Good afternoon friends
This is an example of the morning newsletter I write daily for my clients. If you would like to follow along, you can do so by clicking here.
Overnight news out of China sees Reuters claiming China purchased 7 cargoes of soybeans this week for late Dec-early Jan shipment. This comes as reports are leaking out that nearly 2 MMT of US beans are waiting offload at Chinese ports. Both sides continue to talk in different tongues when it comes to trade progress. The Chinese say both sides have agreed to bring down tariffs once an interim deal is signed and both sides are working toward that agreement right now. The US (Trump) says that is not not case and that he has not decided to roll back anything. Like sands through the hourglass….
Conab (the Brazilian Grain authority) is calling for a record soybean crop this year of nearly 121 MMT. Conab’s corn production estimate edged 30,000 MT lower to 98.4 MMT and maintained its export forecast at 34 MMT. I understand the argument for US supplies being short as a reason for a rally. The size of the South American crops will be a limiting factor if they can grow it to this size.
Corn inspections yesterday in this country were below 20 million bushels again, further emphasizing demand rationing at these prices. Soybean export inspections were decent, staying right on USDA pace.
The Cotton market remains in a very solid spot relative to where it traded in August, but bulls are asking if this is it as far as price action following bullish news from the USDA on Friday. The market has done very little since the supply/demand report came out. December cotton managed to rally yesterday and the market has stayed inside of Friday’s range this week so far. The stronger US dollar and some weakness seen in the energy markets were seen as short-term negative forces, but a rally in the grain markets may have provided enough buying support to close higher on the day. Traders will continue to monitor the China US trade negotiations closely as some feel that this could provide a boost to cotton demand. Bullish buy seasonals do kick in at the end of next week.
WHEAT TRADE IDEA- CLICK BELOW
KC wheat has been the belle of the ball over the last two weeks, as December futures have run nearly 30 cents from low to high beginning on the 1st of November. Dec futures touched a front month high not seen since late July yesterday as futures tested 440. Dec is rallying against all other inter and intra-commodity spreads as well, as Dec vs March, May and July are all traded to highs. KC is backing off this morning as futures trade down a nickel to 434 while Chicago trades down 4 to 512. I am looking at shorting the Dec KC futures a few ways today. I have spoken to a few folks on the commercial side of the trade and they don’t have any reason why KC wheat is behaving this way. I think the board has covered a massive number of short positions in recent days (Goldman roll ends today) which has benefited the whipping post of the last 3 months, KC wheat. The weather is an issue, but I dont see why Dec futures would need to trade at these levels vs March just because its cold this early in the season.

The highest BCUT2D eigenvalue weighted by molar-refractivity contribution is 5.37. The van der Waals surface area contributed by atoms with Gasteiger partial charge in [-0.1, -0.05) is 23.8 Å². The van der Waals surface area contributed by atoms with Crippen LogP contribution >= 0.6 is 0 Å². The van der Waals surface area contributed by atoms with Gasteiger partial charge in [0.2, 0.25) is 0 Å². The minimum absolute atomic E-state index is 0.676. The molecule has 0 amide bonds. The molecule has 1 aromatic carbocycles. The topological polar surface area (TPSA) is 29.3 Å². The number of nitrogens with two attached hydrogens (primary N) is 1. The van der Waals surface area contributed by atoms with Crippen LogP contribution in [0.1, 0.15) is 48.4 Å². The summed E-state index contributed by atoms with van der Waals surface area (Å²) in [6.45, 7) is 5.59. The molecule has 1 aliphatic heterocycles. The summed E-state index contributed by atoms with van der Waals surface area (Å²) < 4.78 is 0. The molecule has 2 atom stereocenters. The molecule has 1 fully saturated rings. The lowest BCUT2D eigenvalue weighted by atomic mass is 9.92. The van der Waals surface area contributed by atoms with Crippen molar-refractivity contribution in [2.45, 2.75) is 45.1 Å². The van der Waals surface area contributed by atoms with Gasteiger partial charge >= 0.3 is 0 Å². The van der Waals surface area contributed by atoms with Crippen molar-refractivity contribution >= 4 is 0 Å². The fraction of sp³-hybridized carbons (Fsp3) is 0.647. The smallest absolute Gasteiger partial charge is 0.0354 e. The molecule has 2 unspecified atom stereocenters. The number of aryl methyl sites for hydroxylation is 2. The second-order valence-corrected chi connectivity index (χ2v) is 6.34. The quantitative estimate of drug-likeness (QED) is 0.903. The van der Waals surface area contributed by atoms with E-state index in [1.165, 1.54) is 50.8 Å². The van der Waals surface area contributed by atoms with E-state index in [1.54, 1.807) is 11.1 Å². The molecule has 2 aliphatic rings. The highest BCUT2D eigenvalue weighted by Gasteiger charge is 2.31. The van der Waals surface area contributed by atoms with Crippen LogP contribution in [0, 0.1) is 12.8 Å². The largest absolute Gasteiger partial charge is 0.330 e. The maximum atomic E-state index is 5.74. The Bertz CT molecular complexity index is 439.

The first way you can try is by simply selling the futures or buying put options which expire one week from Friday.
I would try to short is selling the KC and buying Chicago. Dec futures should be better supported in Chicago wheat heading into delivery than KC.
The last way I would play it and this is the most conservative way, is to sell the Dec KC wheat futures and buy the March, May or July. I don’t think there is much difference which month you choose to buy, you should make more money the further out you spread.
Just some ideas to keep you warm on this brutal Wednesday morning in November. I think they are worth a shot if you are looking for what normally happens in delivery (feed grains sell off) happens this time. No guarantee this happens but I think the odds are with me.
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